“I think it has something to do with the Renault/Alpine philosophy as well. Most of the drivers that came here, in their first year they were struggling. So there is something that, we think we have some idea what the cause of it is, but it needs maybe more time than when I signed last year to come back. I thought that within three or four races I would be at 100%, and I think it’s going to take eight or nine.”
To cut Alonso some slack, though, it’s not about those eight or nine races. His comeback was never about the potential of finishing fifth in the drivers’ championship or third in the constructors’ with Alpine this year. It was about the promise of 2022 when F1 is set for a major reset thanks to a radical change in regulations.
“That’s the reason, exactly, why I came back this year,” he says. “My biggest motivation was the new regulations, but they were postponed, and to come back immediately into 2022 was a bigger challenge, I thought, to adapt quickly to everything.
“So, 2021 is a season where we want to achieve big things, but at the same time, we have to prepare the team for the big thing that can happen in the future.
“If we are in a position to fight for the championship, hopefully in 2022, or 2023 or 2024 or whenever, we need to be ready as a team to take that pressure, to take that heat in some of the crucial moments of the race, and have a methodology that is a valid proof in some of the stressful moments. We are trying to do this in parallel to the 2021 campaign.”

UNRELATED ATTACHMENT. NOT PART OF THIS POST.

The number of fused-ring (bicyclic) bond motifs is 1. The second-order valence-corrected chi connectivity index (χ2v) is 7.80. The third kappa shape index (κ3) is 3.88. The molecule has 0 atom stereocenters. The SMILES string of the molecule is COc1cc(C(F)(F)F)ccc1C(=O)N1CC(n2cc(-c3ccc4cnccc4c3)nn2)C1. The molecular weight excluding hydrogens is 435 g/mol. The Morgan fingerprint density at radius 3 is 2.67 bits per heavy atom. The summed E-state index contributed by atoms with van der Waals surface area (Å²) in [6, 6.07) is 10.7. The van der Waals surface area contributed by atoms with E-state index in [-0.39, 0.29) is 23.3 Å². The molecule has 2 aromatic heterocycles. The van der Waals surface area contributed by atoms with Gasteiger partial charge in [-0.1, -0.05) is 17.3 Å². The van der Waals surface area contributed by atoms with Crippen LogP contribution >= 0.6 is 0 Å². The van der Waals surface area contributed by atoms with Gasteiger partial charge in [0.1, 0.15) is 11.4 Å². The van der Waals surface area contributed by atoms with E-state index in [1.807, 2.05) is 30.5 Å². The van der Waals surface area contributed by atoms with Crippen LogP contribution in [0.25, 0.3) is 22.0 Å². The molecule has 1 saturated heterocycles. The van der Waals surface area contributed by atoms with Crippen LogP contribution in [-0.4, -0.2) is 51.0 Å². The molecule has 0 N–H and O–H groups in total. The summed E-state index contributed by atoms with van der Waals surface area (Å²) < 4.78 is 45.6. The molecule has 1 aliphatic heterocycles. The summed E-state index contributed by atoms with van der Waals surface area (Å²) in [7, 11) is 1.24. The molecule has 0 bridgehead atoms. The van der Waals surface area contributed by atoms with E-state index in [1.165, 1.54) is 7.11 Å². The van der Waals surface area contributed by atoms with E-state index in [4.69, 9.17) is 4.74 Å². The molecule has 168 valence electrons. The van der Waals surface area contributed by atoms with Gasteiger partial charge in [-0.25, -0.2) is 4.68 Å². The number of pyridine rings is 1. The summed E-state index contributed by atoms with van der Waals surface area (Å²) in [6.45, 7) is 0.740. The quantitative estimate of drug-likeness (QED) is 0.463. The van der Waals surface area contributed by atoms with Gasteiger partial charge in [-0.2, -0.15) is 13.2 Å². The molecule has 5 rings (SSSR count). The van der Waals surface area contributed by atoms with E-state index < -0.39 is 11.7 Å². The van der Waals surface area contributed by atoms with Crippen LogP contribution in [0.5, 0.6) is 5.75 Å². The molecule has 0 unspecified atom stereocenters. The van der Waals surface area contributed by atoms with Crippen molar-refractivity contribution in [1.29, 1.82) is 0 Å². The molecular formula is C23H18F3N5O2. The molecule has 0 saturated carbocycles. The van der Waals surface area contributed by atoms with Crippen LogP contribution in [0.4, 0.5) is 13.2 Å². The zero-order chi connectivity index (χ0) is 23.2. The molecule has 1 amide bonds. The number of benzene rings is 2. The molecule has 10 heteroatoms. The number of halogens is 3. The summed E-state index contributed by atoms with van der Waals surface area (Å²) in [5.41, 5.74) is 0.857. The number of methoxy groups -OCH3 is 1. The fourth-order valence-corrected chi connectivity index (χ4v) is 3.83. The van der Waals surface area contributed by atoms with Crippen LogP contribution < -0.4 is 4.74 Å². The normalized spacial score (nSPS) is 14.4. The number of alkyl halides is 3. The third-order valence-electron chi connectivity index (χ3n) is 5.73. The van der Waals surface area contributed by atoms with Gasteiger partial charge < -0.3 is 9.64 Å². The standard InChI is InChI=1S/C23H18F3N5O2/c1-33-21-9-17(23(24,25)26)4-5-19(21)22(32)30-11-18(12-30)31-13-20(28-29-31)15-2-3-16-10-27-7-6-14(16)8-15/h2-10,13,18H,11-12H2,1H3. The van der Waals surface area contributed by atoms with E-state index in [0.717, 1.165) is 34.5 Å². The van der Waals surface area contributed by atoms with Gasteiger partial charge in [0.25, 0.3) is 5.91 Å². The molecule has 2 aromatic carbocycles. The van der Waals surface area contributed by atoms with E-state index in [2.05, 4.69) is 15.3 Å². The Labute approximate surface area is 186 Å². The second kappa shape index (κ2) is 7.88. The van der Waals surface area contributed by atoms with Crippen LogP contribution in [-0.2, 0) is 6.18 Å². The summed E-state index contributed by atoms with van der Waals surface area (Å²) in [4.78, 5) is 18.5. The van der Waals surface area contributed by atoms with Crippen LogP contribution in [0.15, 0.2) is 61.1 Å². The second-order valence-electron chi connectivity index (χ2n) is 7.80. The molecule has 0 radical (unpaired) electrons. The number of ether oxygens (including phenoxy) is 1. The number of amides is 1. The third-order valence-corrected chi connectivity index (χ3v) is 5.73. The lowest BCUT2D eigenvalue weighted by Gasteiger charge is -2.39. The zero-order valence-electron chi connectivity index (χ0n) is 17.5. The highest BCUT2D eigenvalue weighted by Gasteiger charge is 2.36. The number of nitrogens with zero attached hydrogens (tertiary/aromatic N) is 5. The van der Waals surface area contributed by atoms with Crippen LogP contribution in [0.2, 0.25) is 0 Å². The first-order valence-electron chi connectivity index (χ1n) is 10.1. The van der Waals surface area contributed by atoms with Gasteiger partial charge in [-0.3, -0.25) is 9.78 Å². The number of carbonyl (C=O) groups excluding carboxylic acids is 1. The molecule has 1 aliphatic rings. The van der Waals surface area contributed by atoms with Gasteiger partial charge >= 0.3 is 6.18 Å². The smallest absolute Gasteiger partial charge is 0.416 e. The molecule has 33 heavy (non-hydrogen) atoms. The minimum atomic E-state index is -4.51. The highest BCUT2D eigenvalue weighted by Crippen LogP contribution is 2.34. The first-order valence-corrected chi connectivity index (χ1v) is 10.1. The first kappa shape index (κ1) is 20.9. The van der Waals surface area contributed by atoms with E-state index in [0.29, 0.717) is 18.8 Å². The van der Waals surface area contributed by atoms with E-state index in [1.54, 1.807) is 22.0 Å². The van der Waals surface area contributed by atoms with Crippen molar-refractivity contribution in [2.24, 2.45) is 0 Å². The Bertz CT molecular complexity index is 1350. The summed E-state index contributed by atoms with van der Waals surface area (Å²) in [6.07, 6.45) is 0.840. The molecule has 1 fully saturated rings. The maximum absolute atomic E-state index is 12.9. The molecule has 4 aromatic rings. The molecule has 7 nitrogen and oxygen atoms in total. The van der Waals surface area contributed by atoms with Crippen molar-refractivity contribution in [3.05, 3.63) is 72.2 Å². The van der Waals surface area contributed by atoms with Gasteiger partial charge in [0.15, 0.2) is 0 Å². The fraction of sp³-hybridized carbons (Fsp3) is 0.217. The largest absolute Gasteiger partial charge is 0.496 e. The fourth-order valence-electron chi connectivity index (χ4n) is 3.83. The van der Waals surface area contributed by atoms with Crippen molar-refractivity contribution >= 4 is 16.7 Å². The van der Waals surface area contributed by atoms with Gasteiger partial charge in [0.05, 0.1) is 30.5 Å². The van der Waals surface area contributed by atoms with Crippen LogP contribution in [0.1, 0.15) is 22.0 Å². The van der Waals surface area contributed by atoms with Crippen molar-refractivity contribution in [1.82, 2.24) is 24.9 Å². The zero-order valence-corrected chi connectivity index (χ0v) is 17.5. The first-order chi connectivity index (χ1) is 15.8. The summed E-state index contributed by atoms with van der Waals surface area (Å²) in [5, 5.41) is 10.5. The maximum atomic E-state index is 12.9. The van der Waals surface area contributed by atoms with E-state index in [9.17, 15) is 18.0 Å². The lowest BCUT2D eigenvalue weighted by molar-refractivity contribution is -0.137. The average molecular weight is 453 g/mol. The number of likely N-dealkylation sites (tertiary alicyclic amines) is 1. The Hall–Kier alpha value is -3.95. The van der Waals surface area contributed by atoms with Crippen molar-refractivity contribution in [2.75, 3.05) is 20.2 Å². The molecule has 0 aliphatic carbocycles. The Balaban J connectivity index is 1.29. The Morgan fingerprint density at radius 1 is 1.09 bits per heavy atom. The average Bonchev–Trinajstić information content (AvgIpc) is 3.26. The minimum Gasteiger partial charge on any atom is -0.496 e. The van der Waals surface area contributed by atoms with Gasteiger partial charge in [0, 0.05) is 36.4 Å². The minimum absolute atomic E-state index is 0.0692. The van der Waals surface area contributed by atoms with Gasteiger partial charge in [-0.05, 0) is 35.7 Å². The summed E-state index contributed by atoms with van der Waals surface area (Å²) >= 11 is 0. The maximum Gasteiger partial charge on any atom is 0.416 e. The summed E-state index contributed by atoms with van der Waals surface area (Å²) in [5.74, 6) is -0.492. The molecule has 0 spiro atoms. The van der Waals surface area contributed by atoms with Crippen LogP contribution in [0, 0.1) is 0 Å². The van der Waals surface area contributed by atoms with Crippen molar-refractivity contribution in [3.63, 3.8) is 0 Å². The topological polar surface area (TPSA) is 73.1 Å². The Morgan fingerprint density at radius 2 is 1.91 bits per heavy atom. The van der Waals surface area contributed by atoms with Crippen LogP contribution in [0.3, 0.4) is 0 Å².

Alonso has experience of Minardi, Renault, McLaren and Ferrari from his previous spell in F1, and while he enjoyed success at various stages he has also gone through tough times with big teams. From that, he feels he can identify certain aspects that might need attention,and is well-placed to judge how prepared Alpine is to be successful if — and it’s a big if — the team can deliver a competitive car next year.
“I think it’s 90% ready,” he says. “I think there are things you always need to improve. We saw, even in the top teams now like Mercedes or Red Bull, I remember one of the pit stops of Mercedes in Germany was 30 seconds — the famous one — and things like that.
“So there are things you need to fail in a way in different things during a weekend or a championship to learn from; those things that happen and then (you) make small changes into that structure and that organization, and be better next time.
“We are not making too many mistakes already, so I think the team is in quite good shape, but there are always things we learn every weekend, and we are making better for the next one. So during the season and the 18 races remaining, I think we will make another 18 smaller steps in that direction.”
He’ll be watching proceedings from the Brickyard on Sunday from afar, but those small steps are Alonso’s primary focus right now. And even if the results aren’t yet the ones he was hoping for, he’s enjoying putting the building blocks in place to try and secure better ones come 2022.